Members were asked to share their thoughts and plans for Community Day - but the directions that followed were open questions, enabling employees to speak freely about the causes closest to their hearts. As exemplified by ViacomCBS, this format allows for interpretation of a brief and elevates employee stories from different backgrounds, age groups, and cultures. Despite the challenges of a globally dispersed team working from home, Viacom’s Virtual Service Day was a huge success: employees from 24 offices and regions came together to achieve a total of over 10,000 hours of virtual good, engaging over 100 organisations in the process.

It goes to show that creating a safe space in which employees feel comfortable doing so couldn’t be more paramount to strengthening your organisational culture and setting the tone for the entire business landscape.

Training/coaching/directing UGV

This creative takes the concept of briefing to the next level, empowering individuals by giving them the support necessary to produce high quality user generated video content. In a recent documentary, Seenit worked with the BBC to capture the student experience.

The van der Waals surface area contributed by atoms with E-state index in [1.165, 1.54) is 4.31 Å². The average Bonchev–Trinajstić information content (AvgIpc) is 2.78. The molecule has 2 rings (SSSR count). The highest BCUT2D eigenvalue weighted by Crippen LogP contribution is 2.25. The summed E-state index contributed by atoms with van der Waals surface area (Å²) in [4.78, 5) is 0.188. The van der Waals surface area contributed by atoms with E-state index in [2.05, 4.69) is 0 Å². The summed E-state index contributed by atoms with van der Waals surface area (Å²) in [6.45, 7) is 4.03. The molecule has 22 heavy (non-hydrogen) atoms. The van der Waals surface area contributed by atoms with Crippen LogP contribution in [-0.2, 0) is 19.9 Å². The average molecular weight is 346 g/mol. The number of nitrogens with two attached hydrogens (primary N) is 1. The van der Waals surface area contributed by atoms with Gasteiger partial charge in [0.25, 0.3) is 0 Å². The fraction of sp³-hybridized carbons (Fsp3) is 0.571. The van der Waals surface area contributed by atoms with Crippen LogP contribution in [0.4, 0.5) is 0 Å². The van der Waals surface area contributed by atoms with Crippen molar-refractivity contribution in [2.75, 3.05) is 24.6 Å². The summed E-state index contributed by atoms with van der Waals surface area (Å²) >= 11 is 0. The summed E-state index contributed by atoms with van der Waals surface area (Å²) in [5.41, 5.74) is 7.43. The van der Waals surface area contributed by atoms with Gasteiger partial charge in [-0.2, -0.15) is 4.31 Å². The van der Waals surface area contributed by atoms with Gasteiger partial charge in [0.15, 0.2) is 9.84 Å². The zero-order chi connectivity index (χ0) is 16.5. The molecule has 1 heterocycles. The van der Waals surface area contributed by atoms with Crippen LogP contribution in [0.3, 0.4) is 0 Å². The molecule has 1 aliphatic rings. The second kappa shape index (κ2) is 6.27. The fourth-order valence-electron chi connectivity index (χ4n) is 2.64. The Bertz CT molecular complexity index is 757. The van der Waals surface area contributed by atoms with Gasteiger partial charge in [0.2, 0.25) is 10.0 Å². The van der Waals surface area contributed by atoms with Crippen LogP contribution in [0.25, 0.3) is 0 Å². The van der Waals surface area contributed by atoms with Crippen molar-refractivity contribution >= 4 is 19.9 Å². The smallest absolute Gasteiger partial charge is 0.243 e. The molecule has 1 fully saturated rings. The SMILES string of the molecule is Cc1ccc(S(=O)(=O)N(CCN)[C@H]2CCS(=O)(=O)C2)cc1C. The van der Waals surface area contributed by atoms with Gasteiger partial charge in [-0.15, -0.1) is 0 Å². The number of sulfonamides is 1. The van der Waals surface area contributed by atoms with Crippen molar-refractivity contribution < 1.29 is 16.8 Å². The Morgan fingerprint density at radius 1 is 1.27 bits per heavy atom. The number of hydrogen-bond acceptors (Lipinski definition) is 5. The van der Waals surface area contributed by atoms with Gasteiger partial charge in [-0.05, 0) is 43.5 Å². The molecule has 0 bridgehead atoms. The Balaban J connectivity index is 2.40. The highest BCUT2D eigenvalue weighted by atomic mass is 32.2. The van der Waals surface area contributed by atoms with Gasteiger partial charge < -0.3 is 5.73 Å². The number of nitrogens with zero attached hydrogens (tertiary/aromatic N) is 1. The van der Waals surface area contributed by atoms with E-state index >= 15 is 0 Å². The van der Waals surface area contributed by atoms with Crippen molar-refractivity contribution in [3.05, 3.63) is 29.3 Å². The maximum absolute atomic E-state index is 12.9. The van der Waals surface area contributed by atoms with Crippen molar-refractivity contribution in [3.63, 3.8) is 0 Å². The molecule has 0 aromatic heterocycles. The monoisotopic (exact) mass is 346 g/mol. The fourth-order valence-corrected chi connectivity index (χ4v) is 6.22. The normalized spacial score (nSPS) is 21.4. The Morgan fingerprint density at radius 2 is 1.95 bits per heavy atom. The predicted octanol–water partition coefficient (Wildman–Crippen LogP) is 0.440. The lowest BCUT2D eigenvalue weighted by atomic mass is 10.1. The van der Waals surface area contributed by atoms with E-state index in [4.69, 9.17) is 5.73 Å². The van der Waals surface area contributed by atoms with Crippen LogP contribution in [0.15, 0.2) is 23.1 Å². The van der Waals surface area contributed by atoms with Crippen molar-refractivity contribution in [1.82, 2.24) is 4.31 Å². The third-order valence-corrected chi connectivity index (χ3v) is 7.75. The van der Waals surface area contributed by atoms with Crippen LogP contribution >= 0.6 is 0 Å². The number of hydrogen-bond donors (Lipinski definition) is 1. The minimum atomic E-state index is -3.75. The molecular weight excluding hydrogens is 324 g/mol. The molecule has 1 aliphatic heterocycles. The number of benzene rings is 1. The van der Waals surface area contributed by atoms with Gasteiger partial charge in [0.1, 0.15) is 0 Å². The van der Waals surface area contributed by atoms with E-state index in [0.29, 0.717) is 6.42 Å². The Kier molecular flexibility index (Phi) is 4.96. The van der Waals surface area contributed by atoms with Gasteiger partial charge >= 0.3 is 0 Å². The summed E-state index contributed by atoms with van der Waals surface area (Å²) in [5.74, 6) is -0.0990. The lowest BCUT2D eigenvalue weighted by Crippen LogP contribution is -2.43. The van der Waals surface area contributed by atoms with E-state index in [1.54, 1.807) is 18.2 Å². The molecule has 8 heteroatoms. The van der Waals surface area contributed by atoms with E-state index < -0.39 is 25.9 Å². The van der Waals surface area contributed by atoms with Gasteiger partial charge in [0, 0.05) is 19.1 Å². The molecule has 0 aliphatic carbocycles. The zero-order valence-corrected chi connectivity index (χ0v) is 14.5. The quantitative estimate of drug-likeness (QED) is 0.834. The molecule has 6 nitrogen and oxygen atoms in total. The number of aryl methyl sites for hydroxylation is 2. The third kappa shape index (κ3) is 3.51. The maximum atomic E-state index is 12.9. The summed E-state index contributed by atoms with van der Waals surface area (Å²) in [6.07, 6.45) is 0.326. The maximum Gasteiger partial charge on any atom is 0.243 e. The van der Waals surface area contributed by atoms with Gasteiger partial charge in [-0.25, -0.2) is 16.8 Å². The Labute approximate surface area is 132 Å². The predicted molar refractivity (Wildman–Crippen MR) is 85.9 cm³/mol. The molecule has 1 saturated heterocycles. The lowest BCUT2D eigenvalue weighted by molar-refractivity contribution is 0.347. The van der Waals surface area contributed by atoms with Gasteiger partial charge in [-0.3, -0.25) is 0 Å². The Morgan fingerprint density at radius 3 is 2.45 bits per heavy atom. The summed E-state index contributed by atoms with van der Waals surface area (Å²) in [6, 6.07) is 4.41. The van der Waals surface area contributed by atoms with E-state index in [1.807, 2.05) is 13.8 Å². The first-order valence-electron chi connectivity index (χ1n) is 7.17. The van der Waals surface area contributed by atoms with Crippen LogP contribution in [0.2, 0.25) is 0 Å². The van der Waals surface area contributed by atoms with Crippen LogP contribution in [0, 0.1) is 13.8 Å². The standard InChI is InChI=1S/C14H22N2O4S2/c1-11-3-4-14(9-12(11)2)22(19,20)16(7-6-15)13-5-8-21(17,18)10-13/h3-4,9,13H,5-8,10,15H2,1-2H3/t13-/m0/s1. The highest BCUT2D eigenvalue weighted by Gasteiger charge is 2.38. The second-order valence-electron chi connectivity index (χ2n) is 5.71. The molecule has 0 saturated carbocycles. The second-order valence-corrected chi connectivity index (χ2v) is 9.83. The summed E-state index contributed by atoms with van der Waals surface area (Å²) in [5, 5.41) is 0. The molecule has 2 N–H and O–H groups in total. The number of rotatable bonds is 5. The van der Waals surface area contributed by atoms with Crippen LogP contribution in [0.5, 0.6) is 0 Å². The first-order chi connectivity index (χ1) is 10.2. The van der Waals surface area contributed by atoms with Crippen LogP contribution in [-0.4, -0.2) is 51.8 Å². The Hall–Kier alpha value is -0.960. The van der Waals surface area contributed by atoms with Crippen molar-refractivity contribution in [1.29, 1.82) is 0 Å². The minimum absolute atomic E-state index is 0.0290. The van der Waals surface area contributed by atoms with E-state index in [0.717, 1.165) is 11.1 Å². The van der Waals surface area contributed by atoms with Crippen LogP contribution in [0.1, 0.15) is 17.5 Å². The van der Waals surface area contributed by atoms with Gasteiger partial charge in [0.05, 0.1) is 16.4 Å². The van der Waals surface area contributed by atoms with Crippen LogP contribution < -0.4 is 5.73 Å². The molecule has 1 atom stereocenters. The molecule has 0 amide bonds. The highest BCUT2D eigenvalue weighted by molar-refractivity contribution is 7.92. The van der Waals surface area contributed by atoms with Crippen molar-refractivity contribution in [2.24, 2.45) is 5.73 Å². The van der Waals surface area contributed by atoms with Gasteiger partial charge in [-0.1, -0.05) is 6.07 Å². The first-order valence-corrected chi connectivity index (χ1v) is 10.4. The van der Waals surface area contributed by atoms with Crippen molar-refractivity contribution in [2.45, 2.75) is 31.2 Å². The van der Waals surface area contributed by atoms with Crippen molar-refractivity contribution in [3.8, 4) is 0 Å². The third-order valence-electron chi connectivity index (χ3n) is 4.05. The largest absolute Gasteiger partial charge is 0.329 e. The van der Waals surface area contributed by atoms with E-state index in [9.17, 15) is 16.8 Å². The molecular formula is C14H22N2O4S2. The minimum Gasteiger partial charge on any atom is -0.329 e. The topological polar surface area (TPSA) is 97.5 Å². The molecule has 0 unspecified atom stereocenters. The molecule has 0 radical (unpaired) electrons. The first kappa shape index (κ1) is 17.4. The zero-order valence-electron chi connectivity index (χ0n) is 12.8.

The theme of the documentary was freshers week, as seen through the eyes of the students themselves. To make this a reality, five uni students were provided with training necessary to document their first week of university through their smart-phones.

Ahead of filming, students were invited to the studio in London, where they were taught the principles of storytelling and given advice on what to film and how best to capture their experience. The result was inspiring to say the least: a video collage of unique stories and moments of courage from real people; an immersive insight into the highs, lows, fears, and hopes that would give would-be students an opportunity to see behind the promos to the real experiences of those embarking on a new journey.

Breaking the fourth wall